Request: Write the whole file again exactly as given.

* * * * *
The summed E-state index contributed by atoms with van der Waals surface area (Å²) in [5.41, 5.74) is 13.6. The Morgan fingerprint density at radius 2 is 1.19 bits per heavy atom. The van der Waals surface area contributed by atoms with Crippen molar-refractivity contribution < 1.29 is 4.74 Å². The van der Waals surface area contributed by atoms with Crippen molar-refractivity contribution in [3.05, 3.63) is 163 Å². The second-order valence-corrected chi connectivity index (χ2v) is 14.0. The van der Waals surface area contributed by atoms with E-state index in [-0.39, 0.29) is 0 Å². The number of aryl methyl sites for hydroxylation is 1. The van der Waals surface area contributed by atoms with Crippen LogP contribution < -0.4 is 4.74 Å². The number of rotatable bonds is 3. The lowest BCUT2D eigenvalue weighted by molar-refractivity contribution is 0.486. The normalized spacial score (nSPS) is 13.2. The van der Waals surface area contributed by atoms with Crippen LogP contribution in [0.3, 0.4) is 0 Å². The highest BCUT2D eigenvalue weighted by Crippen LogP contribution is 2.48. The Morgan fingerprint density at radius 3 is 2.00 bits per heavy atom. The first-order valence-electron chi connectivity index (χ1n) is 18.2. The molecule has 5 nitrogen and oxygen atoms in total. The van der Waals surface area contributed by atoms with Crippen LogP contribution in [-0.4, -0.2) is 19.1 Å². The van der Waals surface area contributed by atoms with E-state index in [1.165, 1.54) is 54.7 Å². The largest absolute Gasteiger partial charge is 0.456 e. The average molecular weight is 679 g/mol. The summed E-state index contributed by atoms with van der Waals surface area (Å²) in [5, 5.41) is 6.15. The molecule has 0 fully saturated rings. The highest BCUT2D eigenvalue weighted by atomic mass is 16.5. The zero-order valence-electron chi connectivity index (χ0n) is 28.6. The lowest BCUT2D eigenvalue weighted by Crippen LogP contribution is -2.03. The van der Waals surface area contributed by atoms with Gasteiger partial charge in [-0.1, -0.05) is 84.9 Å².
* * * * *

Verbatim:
The summed E-state index contributed by atoms with van der Waals surface area (Å²) in [5.41, 5.74) is 13.6. The Morgan fingerprint density at radius 2 is 1.19 bits per heavy atom. The van der Waals surface area contributed by atoms with Crippen molar-refractivity contribution < 1.29 is 4.74 Å². The van der Waals surface area contributed by atoms with Crippen molar-refractivity contribution in [3.05, 3.63) is 163 Å². The second-order valence-corrected chi connectivity index (χ2v) is 14.0. The van der Waals surface area contributed by atoms with E-state index in [-0.39, 0.29) is 0 Å². The number of aryl methyl sites for hydroxylation is 1. The van der Waals surface area contributed by atoms with Crippen LogP contribution < -0.4 is 4.74 Å². The number of rotatable bonds is 3. The lowest BCUT2D eigenvalue weighted by molar-refractivity contribution is 0.486. The normalized spacial score (nSPS) is 13.2. The van der Waals surface area contributed by atoms with Crippen LogP contribution in [0.3, 0.4) is 0 Å². The highest BCUT2D eigenvalue weighted by Crippen LogP contribution is 2.48. The Morgan fingerprint density at radius 3 is 2.00 bits per heavy atom. The first-order valence-electron chi connectivity index (χ1n) is 18.2. The molecule has 5 nitrogen and oxygen atoms in total. The van der Waals surface area contributed by atoms with Crippen LogP contribution in [-0.4, -0.2) is 19.1 Å². The van der Waals surface area contributed by atoms with E-state index in [1.165, 1.54) is 54.7 Å². The largest absolute Gasteiger partial charge is 0.456 e. The average molecular weight is 679 g/mol. The summed E-state index contributed by atoms with van der Waals surface area (Å²) in [5, 5.41) is 6.15. The molecule has 0 fully saturated rings. The highest BCUT2D eigenvalue weighted by atomic mass is 16.5. The zero-order valence-electron chi connectivity index (χ0n) is 28.6. The lowest BCUT2D eigenvalue weighted by Crippen LogP contribution is -2.03. The van der Waals surface area contributed by atoms with Gasteiger partial charge in [-0.1, -0.05) is 84.9 Å².